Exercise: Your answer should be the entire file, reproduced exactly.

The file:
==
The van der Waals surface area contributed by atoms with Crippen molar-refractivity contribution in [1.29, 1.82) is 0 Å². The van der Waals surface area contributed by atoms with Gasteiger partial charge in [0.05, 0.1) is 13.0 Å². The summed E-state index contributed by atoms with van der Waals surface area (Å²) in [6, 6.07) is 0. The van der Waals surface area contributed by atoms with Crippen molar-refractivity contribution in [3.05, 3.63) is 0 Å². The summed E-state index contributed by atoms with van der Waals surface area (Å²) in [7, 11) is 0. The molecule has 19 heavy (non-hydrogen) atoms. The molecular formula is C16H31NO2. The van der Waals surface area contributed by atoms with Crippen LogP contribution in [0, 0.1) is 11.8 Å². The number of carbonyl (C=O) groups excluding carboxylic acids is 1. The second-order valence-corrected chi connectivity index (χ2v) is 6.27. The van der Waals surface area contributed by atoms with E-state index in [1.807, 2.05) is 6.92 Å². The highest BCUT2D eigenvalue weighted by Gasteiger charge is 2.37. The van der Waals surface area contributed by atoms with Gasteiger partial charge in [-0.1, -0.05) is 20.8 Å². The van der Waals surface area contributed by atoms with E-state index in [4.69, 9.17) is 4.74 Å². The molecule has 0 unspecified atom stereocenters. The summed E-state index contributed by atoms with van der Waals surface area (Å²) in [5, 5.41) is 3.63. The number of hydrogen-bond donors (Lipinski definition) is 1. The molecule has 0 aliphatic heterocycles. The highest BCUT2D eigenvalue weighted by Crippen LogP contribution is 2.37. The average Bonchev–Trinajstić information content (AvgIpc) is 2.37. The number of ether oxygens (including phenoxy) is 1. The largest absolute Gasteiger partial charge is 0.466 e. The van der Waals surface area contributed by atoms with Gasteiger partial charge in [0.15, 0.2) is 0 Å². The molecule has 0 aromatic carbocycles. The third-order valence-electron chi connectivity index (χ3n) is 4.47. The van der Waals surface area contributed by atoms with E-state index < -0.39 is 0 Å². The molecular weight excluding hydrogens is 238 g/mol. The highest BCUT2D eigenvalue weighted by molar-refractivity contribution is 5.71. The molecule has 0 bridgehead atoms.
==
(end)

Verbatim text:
The van der Waals surface area contributed by atoms with Crippen molar-refractivity contribution in [1.29, 1.82) is 0 Å². The van der Waals surface area contributed by atoms with Gasteiger partial charge in [0.05, 0.1) is 13.0 Å². The summed E-state index contributed by atoms with van der Waals surface area (Å²) in [6, 6.07) is 0. The van der Waals surface area contributed by atoms with Crippen molar-refractivity contribution in [3.05, 3.63) is 0 Å². The summed E-state index contributed by atoms with van der Waals surface area (Å²) in [7, 11) is 0. The molecule has 19 heavy (non-hydrogen) atoms. The molecular formula is C16H31NO2. The van der Waals surface area contributed by atoms with Crippen LogP contribution in [0, 0.1) is 11.8 Å². The number of carbonyl (C=O) groups excluding carboxylic acids is 1. The second-order valence-corrected chi connectivity index (χ2v) is 6.27. The van der Waals surface area contributed by atoms with E-state index in [1.807, 2.05) is 6.92 Å². The highest BCUT2D eigenvalue weighted by Gasteiger charge is 2.37. The van der Waals surface area contributed by atoms with Gasteiger partial charge in [-0.1, -0.05) is 20.8 Å². The van der Waals surface area contributed by atoms with E-state index in [4.69, 9.17) is 4.74 Å². The molecule has 0 unspecified atom stereocenters. The summed E-state index contributed by atoms with van der Waals surface area (Å²) in [5, 5.41) is 3.63. The number of hydrogen-bond donors (Lipinski definition) is 1. The molecule has 0 aliphatic heterocycles. The highest BCUT2D eigenvalue weighted by Crippen LogP contribution is 2.37. The average Bonchev–Trinajstić information content (AvgIpc) is 2.37. The number of ether oxygens (including phenoxy) is 1. The largest absolute Gasteiger partial charge is 0.466 e. The van der Waals surface area contributed by atoms with Gasteiger partial charge in [0.15, 0.2) is 0 Å². The molecule has 0 aromatic carbocycles. The third-order valence-electron chi connectivity index (χ3n) is 4.47. The van der Waals surface area contributed by atoms with E-state index < -0.39 is 0 Å². The molecular weight excluding hydrogens is 238 g/mol. The highest BCUT2D eigenvalue weighted by molar-refractivity contribution is 5.71. The molecule has 0 bridgehead atoms.